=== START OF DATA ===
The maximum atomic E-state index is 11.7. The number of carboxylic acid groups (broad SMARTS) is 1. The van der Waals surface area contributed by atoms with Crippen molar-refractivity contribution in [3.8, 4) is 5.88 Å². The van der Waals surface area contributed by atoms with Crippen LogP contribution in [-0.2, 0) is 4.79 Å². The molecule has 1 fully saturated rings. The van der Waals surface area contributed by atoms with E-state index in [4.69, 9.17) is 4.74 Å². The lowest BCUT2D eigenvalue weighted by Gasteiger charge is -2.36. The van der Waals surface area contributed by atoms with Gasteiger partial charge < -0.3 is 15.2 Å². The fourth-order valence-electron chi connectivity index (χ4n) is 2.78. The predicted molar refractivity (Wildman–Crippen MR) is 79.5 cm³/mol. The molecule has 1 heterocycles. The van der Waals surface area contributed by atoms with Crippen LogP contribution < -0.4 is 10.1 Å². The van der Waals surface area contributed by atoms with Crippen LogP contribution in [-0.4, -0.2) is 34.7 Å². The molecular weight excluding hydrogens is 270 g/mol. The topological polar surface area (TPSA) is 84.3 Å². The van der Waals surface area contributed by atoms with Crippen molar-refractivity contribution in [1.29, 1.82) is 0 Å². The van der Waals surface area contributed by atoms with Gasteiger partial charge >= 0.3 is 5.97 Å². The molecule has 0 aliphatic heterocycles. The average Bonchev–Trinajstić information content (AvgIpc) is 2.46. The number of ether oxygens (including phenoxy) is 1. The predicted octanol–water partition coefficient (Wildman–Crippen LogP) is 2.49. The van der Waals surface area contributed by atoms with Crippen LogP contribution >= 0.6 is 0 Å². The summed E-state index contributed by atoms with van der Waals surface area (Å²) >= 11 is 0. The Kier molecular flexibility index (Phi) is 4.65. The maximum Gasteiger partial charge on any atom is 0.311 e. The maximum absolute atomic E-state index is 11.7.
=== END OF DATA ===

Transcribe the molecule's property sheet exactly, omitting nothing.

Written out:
The maximum atomic E-state index is 11.7. The number of carboxylic acid groups (broad SMARTS) is 1. The van der Waals surface area contributed by atoms with Crippen molar-refractivity contribution in [3.8, 4) is 5.88 Å². The van der Waals surface area contributed by atoms with Crippen LogP contribution in [-0.2, 0) is 4.79 Å². The molecule has 1 fully saturated rings. The van der Waals surface area contributed by atoms with E-state index in [4.69, 9.17) is 4.74 Å². The lowest BCUT2D eigenvalue weighted by Gasteiger charge is -2.36. The van der Waals surface area contributed by atoms with Gasteiger partial charge < -0.3 is 15.2 Å². The fourth-order valence-electron chi connectivity index (χ4n) is 2.78. The predicted molar refractivity (Wildman–Crippen MR) is 79.5 cm³/mol. The molecule has 1 heterocycles. The van der Waals surface area contributed by atoms with Crippen LogP contribution < -0.4 is 10.1 Å². The van der Waals surface area contributed by atoms with Crippen LogP contribution in [-0.4, -0.2) is 34.7 Å². The molecular weight excluding hydrogens is 270 g/mol. The topological polar surface area (TPSA) is 84.3 Å². The van der Waals surface area contributed by atoms with Crippen molar-refractivity contribution in [1.29, 1.82) is 0 Å². The van der Waals surface area contributed by atoms with Gasteiger partial charge >= 0.3 is 5.97 Å². The molecule has 0 aliphatic heterocycles. The average Bonchev–Trinajstić information content (AvgIpc) is 2.46. The number of ether oxygens (including phenoxy) is 1. The predicted octanol–water partition coefficient (Wildman–Crippen LogP) is 2.49. The van der Waals surface area contributed by atoms with Crippen LogP contribution >= 0.6 is 0 Å². The summed E-state index contributed by atoms with van der Waals surface area (Å²) >= 11 is 0. The Kier molecular flexibility index (Phi) is 4.65. The maximum Gasteiger partial charge on any atom is 0.311 e. The maximum absolute atomic E-state index is 11.7.